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Obama to back mortgage finance reform to speed housing recovery

U.S. President Barack Obama smiles as he returns from a birthday weekend visit at Camp David to the White House in Washington, August 4, 201
U.S. President Barack Obama smiles as he returns from a birthday weekend visit at Camp David to the White House in Washington, August 4, 201

By Mark Felsenthal and Margaret Chadbourn

WASHINGTON (Reuters) - President Barack Obama will propose overhauling the U.S. mortgage finance system in a speech on Tuesday, weighing in on a tangled and polarizing problem that was central to the devastating financial crisis in 2007-2009 and that continues to slow the economic recovery, the White House said.

Obama will propose eliminating mortgage finance entities Fannie Mae and Freddie Mac over time, replacing them with a system in which the private market buys home loans from lenders and repackages them as securities for investors, senior administration officials said. The mortgage securitization process is deemed essential to the smooth flow of capital to housing markets and the availability of credit.

The government's role would be relegated to providing some form of insurance or guarantee, and to providing oversight, according to officials and a White House statement.

Fannie Mae and Freddie Mac, originally chartered by Congress to expand mortgage finance, were taken over by the government in 2008 amid mounting losses in the financial crisis. Propping them up cost taxpayers $187.5 billion, although the firms have now returned to profitability.

"We have to end Fannie and Freddie going forward and replace them with a commitment to the notion that private capital must be wiped out before the government pays on any form of catastrophic guarantee or reinsurance," a senior administration official told reporters.

The departments of Treasury and Housing and Urban Development have been working on an outline for housing finance reform. They outlined several options in a white paper to Congress in 2011.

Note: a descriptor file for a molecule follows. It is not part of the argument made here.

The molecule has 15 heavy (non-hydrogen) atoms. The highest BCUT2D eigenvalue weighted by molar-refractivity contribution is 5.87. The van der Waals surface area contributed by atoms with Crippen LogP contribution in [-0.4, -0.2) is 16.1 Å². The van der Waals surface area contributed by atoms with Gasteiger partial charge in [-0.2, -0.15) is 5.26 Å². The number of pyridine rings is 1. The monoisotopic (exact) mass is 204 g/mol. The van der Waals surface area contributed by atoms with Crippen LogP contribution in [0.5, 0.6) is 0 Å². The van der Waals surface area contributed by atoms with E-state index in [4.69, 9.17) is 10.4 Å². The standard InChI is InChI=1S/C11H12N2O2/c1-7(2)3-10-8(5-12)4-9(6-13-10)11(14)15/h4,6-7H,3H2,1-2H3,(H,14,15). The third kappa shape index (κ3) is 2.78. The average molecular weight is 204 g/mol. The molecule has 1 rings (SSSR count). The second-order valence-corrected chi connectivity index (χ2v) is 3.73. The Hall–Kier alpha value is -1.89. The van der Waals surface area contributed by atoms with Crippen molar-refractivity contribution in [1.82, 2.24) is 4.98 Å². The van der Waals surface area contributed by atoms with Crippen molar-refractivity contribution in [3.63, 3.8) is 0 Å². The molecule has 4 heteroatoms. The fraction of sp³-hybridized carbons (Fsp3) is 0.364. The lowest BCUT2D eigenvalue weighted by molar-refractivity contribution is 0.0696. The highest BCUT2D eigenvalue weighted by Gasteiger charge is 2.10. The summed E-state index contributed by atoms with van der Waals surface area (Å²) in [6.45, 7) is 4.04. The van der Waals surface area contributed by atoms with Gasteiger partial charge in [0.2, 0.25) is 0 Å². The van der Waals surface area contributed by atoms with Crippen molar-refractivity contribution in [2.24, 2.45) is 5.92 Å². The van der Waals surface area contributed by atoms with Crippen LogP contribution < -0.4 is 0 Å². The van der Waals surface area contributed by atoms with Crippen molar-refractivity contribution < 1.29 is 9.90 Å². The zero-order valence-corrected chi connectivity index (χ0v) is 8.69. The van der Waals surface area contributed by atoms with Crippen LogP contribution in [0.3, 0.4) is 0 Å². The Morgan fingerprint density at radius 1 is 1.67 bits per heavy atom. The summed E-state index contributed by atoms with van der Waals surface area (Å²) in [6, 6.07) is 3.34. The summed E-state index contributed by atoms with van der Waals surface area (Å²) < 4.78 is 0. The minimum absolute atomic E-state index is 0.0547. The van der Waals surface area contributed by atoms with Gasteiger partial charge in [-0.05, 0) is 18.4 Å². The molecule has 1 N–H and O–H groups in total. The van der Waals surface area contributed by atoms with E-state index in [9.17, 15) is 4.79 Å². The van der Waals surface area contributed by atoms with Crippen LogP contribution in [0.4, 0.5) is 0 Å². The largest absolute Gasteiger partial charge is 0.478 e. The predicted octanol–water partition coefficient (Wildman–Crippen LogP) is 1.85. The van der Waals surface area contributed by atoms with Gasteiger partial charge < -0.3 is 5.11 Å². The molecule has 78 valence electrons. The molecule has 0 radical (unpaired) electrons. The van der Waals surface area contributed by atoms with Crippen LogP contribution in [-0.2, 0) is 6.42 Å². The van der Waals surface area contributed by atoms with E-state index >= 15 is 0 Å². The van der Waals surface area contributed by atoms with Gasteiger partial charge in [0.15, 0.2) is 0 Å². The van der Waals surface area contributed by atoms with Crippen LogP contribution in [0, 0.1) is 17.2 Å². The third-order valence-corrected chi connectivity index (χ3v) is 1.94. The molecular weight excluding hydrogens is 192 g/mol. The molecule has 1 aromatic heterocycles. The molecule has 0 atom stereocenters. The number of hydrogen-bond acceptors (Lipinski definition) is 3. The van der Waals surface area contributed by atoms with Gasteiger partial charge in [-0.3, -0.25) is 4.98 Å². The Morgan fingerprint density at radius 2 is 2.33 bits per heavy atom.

After plunges in home values that wiped out an estimated $7 trillion in homeowner equity and wrecked many Americans' finances, housing markets are staging a modest recovery. Obama, as part of a series of speeches pushing for steps to boost tepid economic growth, is focusing on housing issues in a speech in Phoenix, Arizona, in one of the regions hardest hit by the housing bust.

The president generally agrees with the bipartisan Senate proposal that would replace Fannie and Freddie with a system that would allow private firms to securitize mortgages, a senior administration official told reporters in a conference call. A government reinsurer of mortgage securities could backstop private capital in a crisis, the official said.

Obama would want the Senate measure to go farther in helping first-time home buyers and in making sure affordable rental housing is available, the official added.

The Senate bill, though, remains at odds with the bill advancing in the Republican-controlled House of Representatives that would liquidate Fannie Mae and Freddie Mac over five years and limit government loan guarantees.

RESTRUCTURING MORTGAGE SYSTEM TO TAKE YEARS

Fannie Mae and Freddie Mac became dominant players in housing finance when private lending to home-buyers declined after the financial crisis. The government-backed companies own or guarantee more than half of all U.S. home loans and are critical to keeping capital flowing to lenders and borrowers.

Restructuring of the $11 trillion mortgage finance system is expected to take years. Any overhaul must also include a mechanism to maintain stability for the 30-year-fixed rate mortgage even in shaky financial markets, the official said.

Mortgage finance reform should also incorporate a fee on mortgage products to be paid by financial firms that would help fund for lower-income families buy homes, the official added.

Analysts say more robust housing activity is being held back by tight credit. Clearing up questions about the future of Fannie Mae and Freddie Mac could help unlock capital for mortgage finance and give housing activity a boost.

"On Capitol Hill, the odds are against short-term legislation," said Jaret Seiberg, a senior policy analyst at Guggenheim Securities. "Longer-term housing finance reform is gaining momentum. The leading ideas would reduce the government involvement in housing finance, which would mean higher rates for consumers."

The administration is also reinvigorating its effort to help underwater borrowers by pushing for an expansion of refinancing for those who purchased homes when rates were above the current historic lows, the White House said. By refinancing, borrowers could save hundreds of dollars a month, adding to their disposable income and stimulating the economy, officials said.

So far, legislative efforts to expand refinancing programs have failed in Congress.

Obama's nominee to oversee Fannie Mae and Freddie Mac, veteran Democrat Representative Mel Watt, has failed to garner enough support for confirmation in the full Senate.

Administration officials are also urging lawmakers to bring Watt's nomination to the Senate floor as part of broader efforts to overhaul the overhaul nation's decades-old housing financial system.

(Reporting by Mark Felsenthal and Margaret Chadbourn; editing by Jackie Frank)

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